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The Monday Book: FREE GIFT WITH PURCHASE by Jean Godfrey-June

godfreyPublished in 2006, Free Gift with Purchase: my improbable career in magazines and makeup sat on our shelves in the shop awhile. One day I picked it up, realized it was a memoir that had been misfiled in fiction, and headed across the shop floor. But I opened it and read a random section–

–and started laughing. I don’t wear make-up, or move in fashionista circles, but the book drew me in. The fun of reading is living someone else’s life for awhile.

Godfrey has a wicked sense of humor, balanced by a strong grounding in the fact that her life is about something halfway between silly and essential. I loved her opening explanation establishing why beauty is important–war zones doing a roaring trade in black market cosmetics, e.g.–and that everyone has some sort of beauty regime, whether it involves “product” or not. She seems to have a healthy respect for the the American consumer, pointing out that about half of “advice” is really “sales pitch” and it’s up to the purchaser to discern the difference.

Then she just starts telling stories, interspersed with advice. Most of the advice sailed over my head, but I devoured her funny, wise stories, like how networks (and careers) are formed and lost by a single ill-timed giggle. How those glam parties full of celebs are really the trading floor, everyone working hard without daring to sweat into silk OR admit they’re working. (If you look like you’re networking, you’re doing it wrong.) How you need to know yourself before you let anyone at a makeup counter touch you, or you wind up looking like a man in drag, and the woman behind the counter may revel in this because you didn’t buy anything.

This isn’t a cohesive story with a narrative arc, and I liked it for that reason, dipping in of an evening to relax before bed. This is a sweet, alluring book, with a little more depth than expected, if one comes to it with a healthy disrespect for the lines between which Godfrey-June colors. Underneath her writing runs a sense of “we’re not curing cancer, but we’ve made women with cancer feel better by giving them prettiness.”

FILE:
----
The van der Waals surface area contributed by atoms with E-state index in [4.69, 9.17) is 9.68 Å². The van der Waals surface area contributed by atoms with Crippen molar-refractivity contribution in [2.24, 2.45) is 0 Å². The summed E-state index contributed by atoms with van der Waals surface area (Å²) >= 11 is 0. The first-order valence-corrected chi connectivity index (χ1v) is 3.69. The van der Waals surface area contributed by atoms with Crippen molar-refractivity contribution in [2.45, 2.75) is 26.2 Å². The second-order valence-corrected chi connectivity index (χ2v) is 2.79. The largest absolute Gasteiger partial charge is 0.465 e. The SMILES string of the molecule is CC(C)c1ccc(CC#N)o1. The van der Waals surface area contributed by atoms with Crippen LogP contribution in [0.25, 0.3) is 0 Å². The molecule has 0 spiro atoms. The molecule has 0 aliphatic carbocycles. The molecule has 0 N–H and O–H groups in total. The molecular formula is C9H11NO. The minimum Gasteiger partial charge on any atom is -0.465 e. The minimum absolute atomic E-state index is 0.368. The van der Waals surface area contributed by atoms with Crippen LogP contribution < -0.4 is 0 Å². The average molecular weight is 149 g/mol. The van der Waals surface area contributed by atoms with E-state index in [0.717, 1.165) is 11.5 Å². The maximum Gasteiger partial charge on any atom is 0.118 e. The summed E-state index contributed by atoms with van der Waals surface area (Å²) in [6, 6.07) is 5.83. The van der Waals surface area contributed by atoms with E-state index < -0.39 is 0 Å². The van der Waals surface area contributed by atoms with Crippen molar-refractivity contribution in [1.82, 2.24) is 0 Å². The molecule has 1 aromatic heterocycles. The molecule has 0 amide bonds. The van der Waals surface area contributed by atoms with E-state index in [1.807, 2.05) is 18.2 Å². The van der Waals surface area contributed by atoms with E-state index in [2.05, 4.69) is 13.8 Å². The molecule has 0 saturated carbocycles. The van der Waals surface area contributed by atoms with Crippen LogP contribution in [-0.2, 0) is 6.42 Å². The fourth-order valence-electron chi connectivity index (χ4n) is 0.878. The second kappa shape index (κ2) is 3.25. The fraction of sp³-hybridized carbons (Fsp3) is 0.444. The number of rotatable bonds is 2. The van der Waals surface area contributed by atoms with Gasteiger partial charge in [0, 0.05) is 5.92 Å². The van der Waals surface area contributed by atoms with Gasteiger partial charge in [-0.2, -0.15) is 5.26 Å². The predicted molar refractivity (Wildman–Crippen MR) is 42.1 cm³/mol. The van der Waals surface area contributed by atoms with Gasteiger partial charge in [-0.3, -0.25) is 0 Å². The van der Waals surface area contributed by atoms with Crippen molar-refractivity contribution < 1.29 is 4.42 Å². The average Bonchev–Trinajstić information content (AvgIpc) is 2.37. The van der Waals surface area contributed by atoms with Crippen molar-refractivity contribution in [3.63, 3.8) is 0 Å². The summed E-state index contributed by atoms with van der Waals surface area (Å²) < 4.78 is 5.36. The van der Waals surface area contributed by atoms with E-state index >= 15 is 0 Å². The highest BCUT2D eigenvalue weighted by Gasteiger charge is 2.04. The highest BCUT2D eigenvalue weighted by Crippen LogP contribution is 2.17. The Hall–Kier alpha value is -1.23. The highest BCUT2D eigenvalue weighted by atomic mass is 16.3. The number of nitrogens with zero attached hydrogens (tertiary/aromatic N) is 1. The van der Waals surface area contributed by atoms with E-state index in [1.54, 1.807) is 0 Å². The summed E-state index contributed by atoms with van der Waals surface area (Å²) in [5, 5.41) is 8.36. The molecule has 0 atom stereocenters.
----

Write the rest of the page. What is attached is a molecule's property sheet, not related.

Spots of name-dropping and elbow-rubbing with the insider crowd decorate her prose (like glitter in eye shadow? teehee) but aren’t the focus. Those with journalism backgrounds might particularly like the “vapid meets intensity” moments when people who write for a living have to come up with something meaningful to say about perfume that doesn’t involve “sweet” or “fruity.”

Not setting the world on fire, but adding a bit of color, this fun, cheerful book.

 

 

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Filed under Big Stone Gap, book reviews, Downton Abbey, humor, Life reflections, Little Bookstore of Big Stone Gap, out of things to read, publishing, reading, Sarah Nelson, small town USA, Uncategorized, VA, Wendy Welch, writing

The Planning of Cat Parties is a Difficult Matter….

The naming of cats is a difficult matter/It isn’t just one of your holiday games….–T.S. Eliot

cat-feeding-circleJack and I have finally crossed the line between “cat people” and “those crazy cat people.” We’re hosting a reunion for all who have adopted cats from us. With an unprecedented ten adoptions in the last two weeks we now have 110 fur babies running around happy–and spayed or neutered–out there in the world. We look forward to seeing how many of their parents can make it to the reunion.

Here’s the plan: mark March 13-15 on your calendar. Friday, March 13 is our regularly scheduled ceilidh dance to celebrate St. Patrick’s Day. What better way to kick off an event than by, well, kicking off? Ceilidh dances are lots of fun, lots of movement with catlike grace. Lots of kicking. And we teach the dances as we go.

Saturday we’ll have lunch for cat adopters, and everyone will bring a photo of their fur baby. Those who want to can share stories in the circle. And that evening, a nice dinner, followed by a Murder Mystery themed around Cat Rescue! (Ohh, the puns and jokes we will have. It’ll be the cats pajamas. Sorry.)